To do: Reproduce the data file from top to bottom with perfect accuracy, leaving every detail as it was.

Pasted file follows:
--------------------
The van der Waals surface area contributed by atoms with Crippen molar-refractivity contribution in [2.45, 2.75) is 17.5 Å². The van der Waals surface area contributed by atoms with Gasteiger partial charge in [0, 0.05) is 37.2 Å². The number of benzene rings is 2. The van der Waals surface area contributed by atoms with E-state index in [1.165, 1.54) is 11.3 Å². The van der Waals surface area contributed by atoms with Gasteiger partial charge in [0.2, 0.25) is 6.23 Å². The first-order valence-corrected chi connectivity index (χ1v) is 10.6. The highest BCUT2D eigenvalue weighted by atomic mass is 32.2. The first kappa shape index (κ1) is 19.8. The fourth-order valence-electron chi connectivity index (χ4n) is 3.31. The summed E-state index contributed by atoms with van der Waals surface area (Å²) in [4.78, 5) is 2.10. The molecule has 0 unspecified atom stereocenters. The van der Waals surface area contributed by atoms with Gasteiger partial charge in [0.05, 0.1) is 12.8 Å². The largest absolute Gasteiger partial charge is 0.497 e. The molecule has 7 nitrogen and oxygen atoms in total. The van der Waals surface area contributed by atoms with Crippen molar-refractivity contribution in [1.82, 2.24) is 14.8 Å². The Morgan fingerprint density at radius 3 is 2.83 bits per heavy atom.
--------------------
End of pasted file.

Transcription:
The van der Waals surface area contributed by atoms with Crippen molar-refractivity contribution in [2.45, 2.75) is 17.5 Å². The van der Waals surface area contributed by atoms with Gasteiger partial charge in [0, 0.05) is 37.2 Å². The number of benzene rings is 2. The van der Waals surface area contributed by atoms with E-state index in [1.165, 1.54) is 11.3 Å². The van der Waals surface area contributed by atoms with Gasteiger partial charge in [0.2, 0.25) is 6.23 Å². The first-order valence-corrected chi connectivity index (χ1v) is 10.6. The highest BCUT2D eigenvalue weighted by atomic mass is 32.2. The first kappa shape index (κ1) is 19.8. The fourth-order valence-electron chi connectivity index (χ4n) is 3.31. The summed E-state index contributed by atoms with van der Waals surface area (Å²) in [4.78, 5) is 2.10. The molecule has 0 unspecified atom stereocenters. The van der Waals surface area contributed by atoms with Gasteiger partial charge in [0.05, 0.1) is 12.8 Å². The largest absolute Gasteiger partial charge is 0.497 e. The molecule has 7 nitrogen and oxygen atoms in total. The van der Waals surface area contributed by atoms with Crippen molar-refractivity contribution in [1.82, 2.24) is 14.8 Å². The Morgan fingerprint density at radius 3 is 2.83 bits per heavy atom.